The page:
Action potentials are formed only at nodes of Ranvier. In the case of a myelinated neurone, the ions can only move in and out of the cytoplasm at the nodes of Ranvier. Because of this, the action potential will 'jump' from one node to the next, a process called saltatory conduction, and so will travel much faster than in an unmyelinated neurone.
In the disease multiple sclerosis, the myelin sheaths harden and deteriorate. How would this affect nervous system function?
will cause poor conduction and eventually conduction interruption at electrical synapses, the electrical current flows from one neuron to another.
When the wave of depolarization arrives at the synaptic terminal, calcium ion channels open. What occurs to the synaptic vesicles as the Ca2+ level increases?
The elevated CA2+ concentration in the terminal causes synaptic vesicles to fuse with the presynaptic membrane.
What is contained within the synaptic vesicles?
Six steps explaining how an action potential is transmitted from one cell to another across a synapse:
Step 1. presynaptic membrane
when an action potential depolarizes the plasma membrane of the synoptic terminal
Step 2. calcium ion channel
open voltage-gated calcium channels in the membrane, triggering an influx of CA2+
Step 3. synaptic vesicle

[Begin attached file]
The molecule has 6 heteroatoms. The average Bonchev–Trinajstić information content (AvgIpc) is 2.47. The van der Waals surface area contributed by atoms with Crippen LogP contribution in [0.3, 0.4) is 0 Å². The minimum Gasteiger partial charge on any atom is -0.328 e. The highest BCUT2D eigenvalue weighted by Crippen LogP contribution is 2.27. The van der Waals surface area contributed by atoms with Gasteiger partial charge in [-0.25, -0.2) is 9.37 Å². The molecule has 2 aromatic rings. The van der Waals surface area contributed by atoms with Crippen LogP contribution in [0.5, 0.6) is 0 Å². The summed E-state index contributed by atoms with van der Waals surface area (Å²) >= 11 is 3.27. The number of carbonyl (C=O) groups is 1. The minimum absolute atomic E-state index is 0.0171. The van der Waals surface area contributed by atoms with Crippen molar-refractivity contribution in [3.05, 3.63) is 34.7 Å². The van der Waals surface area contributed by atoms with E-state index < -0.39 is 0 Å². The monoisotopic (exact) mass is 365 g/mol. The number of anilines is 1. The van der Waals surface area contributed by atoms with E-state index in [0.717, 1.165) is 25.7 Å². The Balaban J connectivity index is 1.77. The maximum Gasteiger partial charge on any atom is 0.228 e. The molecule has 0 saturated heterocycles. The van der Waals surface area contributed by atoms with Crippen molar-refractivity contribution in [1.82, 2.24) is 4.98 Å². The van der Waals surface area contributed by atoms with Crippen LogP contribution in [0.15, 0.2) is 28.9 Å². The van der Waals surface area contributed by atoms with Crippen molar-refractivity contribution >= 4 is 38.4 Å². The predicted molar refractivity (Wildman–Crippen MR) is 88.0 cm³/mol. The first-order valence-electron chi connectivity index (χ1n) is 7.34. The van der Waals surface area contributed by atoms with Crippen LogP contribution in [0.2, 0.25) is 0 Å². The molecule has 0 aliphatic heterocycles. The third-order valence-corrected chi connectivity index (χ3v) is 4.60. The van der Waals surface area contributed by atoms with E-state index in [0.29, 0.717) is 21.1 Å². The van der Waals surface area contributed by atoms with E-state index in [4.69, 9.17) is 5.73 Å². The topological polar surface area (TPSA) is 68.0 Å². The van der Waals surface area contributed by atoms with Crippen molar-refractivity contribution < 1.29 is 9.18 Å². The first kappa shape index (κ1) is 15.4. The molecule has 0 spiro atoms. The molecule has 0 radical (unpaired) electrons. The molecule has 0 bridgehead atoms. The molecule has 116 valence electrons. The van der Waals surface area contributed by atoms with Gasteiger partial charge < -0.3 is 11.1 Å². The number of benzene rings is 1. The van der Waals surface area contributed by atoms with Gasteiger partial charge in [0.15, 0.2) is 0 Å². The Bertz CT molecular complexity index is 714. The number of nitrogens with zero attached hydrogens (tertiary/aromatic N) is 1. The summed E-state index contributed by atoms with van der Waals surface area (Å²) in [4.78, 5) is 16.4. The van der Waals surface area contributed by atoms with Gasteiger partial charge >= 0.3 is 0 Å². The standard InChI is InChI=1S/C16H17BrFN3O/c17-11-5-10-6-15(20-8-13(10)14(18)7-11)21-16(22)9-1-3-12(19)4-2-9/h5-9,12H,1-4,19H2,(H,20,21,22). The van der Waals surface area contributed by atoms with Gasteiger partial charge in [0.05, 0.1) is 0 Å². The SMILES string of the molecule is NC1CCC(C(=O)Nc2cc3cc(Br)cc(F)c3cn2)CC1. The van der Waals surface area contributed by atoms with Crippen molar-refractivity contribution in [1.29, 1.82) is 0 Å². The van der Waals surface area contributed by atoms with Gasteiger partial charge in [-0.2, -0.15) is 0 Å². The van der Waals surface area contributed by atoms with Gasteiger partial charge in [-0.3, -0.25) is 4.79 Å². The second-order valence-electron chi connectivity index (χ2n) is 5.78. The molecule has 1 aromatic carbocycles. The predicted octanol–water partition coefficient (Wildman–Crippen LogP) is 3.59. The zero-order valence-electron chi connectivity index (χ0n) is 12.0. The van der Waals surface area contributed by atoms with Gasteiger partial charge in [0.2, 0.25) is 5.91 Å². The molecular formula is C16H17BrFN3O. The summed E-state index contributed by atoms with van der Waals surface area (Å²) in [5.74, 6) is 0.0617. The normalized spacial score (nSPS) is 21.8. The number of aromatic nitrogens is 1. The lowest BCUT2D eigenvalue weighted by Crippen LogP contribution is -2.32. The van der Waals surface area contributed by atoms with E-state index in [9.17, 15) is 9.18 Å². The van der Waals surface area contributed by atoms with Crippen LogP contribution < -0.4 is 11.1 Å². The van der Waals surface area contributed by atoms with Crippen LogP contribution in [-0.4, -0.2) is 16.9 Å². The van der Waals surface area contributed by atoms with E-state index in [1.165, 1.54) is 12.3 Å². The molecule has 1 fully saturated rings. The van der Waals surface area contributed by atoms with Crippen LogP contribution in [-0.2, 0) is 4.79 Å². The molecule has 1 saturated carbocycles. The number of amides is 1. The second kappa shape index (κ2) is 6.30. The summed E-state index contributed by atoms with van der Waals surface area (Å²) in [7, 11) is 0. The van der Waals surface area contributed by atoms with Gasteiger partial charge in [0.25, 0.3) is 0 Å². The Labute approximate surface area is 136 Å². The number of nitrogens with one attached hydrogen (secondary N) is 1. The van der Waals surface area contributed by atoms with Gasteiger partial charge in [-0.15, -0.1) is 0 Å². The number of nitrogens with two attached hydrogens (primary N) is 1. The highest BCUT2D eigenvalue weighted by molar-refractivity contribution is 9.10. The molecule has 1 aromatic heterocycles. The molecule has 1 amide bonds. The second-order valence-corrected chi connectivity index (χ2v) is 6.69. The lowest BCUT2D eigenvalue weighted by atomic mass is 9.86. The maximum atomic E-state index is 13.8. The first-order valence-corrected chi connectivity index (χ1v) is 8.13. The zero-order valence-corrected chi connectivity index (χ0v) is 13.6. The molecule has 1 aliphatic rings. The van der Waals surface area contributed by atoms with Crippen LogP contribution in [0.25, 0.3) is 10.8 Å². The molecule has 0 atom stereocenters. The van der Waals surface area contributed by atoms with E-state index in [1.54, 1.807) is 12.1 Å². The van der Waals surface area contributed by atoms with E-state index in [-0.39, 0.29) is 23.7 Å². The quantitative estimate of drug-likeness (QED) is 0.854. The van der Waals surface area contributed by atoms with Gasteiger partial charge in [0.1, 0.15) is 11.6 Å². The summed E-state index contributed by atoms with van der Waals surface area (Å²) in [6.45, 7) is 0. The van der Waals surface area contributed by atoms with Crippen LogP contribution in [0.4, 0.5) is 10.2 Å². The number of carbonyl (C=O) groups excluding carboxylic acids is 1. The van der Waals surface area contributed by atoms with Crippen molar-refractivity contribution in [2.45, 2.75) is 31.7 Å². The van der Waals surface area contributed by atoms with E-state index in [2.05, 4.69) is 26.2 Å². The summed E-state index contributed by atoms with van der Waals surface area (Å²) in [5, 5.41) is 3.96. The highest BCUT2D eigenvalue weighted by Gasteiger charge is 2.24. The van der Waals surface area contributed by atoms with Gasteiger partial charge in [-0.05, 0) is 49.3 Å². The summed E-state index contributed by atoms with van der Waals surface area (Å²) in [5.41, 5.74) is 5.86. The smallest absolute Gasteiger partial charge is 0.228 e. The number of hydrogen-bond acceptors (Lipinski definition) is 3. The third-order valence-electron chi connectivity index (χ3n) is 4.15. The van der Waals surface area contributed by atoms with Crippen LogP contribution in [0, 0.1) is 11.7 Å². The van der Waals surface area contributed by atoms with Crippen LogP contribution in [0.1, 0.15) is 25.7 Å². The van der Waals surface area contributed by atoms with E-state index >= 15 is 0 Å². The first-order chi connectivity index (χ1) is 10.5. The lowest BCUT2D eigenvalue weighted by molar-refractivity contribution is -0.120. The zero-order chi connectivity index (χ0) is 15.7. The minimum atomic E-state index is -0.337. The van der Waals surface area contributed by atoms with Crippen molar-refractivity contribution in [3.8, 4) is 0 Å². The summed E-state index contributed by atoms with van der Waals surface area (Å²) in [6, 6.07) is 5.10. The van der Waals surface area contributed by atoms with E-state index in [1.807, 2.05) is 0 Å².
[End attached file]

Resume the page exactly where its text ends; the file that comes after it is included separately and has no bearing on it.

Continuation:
the elevated CA2+ concentration in the terminal causes synaptic vesicles to fuse with the presynaptic membrane
Step 4. presynaptic membrane
then the vesicles can release neurotransmitter into the synaptic cleft
Step 5. postsynaptic membrane
the neurotransmitter binds to the receptor portion of the ligand-gated ion channels in the postsynaptic membrane, opening the channels in the synapses, both NA+ and K+ can diffuse through channels
Step 6. Neurotransmitter
the neurotransmitter is released from the receptors, and the channels close. Synaptic transmission ends when the neurotransmitter diffuses out of the synaptic cleft, is taken up by the synaptic terminal or by another cell, or is degraded by an enzyme.
There are many different types of neurotransmitters. Each neuron secretes only one type of neurotransmitter. Some neurotransmitters hyperpolarize the postsynaptic membrane. Are these excitatory or inhibitory neurotransmitters.
they are inhibitory postsynaptic potentials (IPSPs) (hyperpolarizations that move the membrane potential farther from threshold)
Define and explain summation.
In spatial summation, EPSPs produced nearly simultaneously by different synapses on the same postsynaptic neuron add together
A single postsynaptic neuron can be affected by neurotransmitter molecules released by many
other neurons, some releasing excitatory and some releasing inhibitory neurotransmitters. What
will determine whether an action potential is generated in the postsynaptic neuron?
The combination of EPSPs through spatial and temporal summation can trigger an action potential
There is one neurotransmitter that is the most common neurotransmitter in both vertebrates and invertebrates, and it is released by the neurons that synapse with muscle cells at the neuromuscular junction. What is this very important neurotransmitter?